Core Web Application functionality using Java Spring MVC

Patroclos Lemoniatis
9 min readOct 28, 2022


CRM, HRM, ERP are some application examples which make use of administration processes. These processes keep the business running, either by automatic processing, or by user interaction. Today most of these types of software ran as Web based applications.

Writing web applications is easier when using web application frameworks. These frameworks provide rapid application development.

Some of the best java frameworks

  • Spring
  • JSF (Java Server Faces)
  • GWT (Google Web Toolkit)
  • Struts
  • Vaadin

Lets talk about Spring framework !

“Spring makes building web applications fast and hassle-free. By removing much of the boilerplate code and configuration associated with web development, you get a modern web programming model that streamlines the development of server-side HTML applications, REST APIs, and bidirectional, event-based systems.”¹

Spring MVC and Spring Boot

Spring MVC is a Model-View-Controller framework. It is used to create scalable enterprise web applications. More complex than Spring Boot to setup and configure. If more flexibility is required with configuration, this is the best option.

Spring Boot is build on top of the Spring MVC. It minimizes the complexity of configuration and the boilerplate code that Spring MVC requires. It has build-in Jetty or Tomcat web server. It mostly used for rapid building of Microservice applications. Unlike Spring MVC, the layers it uses are, Presentation Layer, Data Access Layer, Service Layer, and Integration Layer.

Building a web based application back-office system

The Problem

But how to build a web application? What are the building blocks that make up the system?

The Break Down

To solve this problem, we will have to split the solution into the most basic parts.

  • Architecture design
  • Authentication — Authorization — Audit Log
  • User Interface

Architecture design

As an MVC framework, Spring uses a Model, View and Controller design approach. The Model is the grouping of all entities, data, rules and logic that make up the system. The View represents the User Interface like HTML, JSP pages etc… And of course the Controller, which accepts input and converts it to commands for the Model or meaningful user data for the View.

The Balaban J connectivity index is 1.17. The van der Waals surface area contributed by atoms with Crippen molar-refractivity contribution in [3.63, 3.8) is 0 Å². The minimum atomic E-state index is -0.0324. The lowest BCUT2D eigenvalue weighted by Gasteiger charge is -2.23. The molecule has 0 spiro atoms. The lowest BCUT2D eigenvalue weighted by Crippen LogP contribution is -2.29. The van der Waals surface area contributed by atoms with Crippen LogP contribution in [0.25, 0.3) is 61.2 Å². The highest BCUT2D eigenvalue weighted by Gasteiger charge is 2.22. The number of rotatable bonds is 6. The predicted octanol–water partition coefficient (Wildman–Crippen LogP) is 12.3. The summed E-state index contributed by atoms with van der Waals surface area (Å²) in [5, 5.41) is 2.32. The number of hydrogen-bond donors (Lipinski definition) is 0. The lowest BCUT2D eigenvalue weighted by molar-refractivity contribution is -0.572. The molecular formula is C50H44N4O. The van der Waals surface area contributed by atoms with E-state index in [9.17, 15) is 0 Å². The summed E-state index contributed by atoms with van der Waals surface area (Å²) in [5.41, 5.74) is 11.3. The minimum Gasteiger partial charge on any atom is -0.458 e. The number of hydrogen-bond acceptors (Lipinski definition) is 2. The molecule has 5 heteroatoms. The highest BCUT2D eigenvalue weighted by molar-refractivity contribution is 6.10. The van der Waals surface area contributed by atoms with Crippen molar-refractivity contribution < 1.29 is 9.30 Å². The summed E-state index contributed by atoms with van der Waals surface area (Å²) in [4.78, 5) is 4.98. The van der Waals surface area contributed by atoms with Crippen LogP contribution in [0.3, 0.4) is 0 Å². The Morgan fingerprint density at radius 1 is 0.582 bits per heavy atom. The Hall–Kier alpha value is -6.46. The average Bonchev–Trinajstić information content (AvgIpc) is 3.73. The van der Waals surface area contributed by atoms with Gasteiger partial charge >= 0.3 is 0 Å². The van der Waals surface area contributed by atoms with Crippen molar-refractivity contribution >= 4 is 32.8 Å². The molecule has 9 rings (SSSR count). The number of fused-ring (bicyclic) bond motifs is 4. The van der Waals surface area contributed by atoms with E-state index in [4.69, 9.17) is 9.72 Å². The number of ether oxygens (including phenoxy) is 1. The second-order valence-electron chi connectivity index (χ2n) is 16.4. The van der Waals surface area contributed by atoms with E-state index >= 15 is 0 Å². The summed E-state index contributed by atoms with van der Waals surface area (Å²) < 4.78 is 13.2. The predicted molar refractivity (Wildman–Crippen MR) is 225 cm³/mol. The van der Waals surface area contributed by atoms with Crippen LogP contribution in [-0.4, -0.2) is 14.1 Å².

To further extend the code readability and maintainability, we will make use of the Domain Driven Design² in conjunction with the MVC design.

Layers of DDD Architecture

Starting from the bottom and going step by step up, lets see the Model in which the Domain Layer will reside. The ‘lowest-level’ class will be the entity, which represents a row from the database.

Example of Article Entity class which extends BaseO class. BaseO class extends BaseEntity class

All entities extend the parent abstract classes BaseO and BaseEntity, which hold the global ‘parent’ attributes. Please note BaseO and BaseEntity as abstract classes, cannot and should NOT be instantiated.

At the next ‘upper-level’, the ArticleBO will hold the behavior and business logic of the entity.

Example of ArticleBO which extends abstract BaseBO class

Business Object classes, extend the abstract BaseBO class in order to inherit the CRUD behavior load | save | delete (save method is used for both create and insert operations).

Please notice the 2 concrete methods in BaseBO class, loadBaseO() and saveBaseO(). Both methods hold the basic functionality for loading and persisting an entity into the database. Both methods call the global IRepository interface which holds the responsibility of the ORM (Hibernate) functionality for load/save. In this way we satisfy the Single Responsibility Principle⁴ and Dependency Inversion Principle

Coming up next, we will have the Service (Application) Layer. This layer orchestrates the lower-level object business logic.

Exampe CRUDService class which extends BaseService class
public void save(BaseDTO input) throws Exception {
save(input, false);
public BaseDTO load(long id, Class<? extends BaseDTO> classType) throws Exception {
BaseBO baseBo = getBussinessBeanFromClassType(classType);
BaseO o = baseBo.load(id, CustomModelMapper.mapDTOClassToModelClass(classType));
if (o != null && o.getIsDeleted() == 1) return null;
return CustomModelMapper.mapModeltoDTO(o, classType);

Please notice the method save() takes DTO (Data Transfer Object) as input, since this is a Service (Application) Layer. Load() method takes entity Id as parameter and returns an Entity converted to a DTO.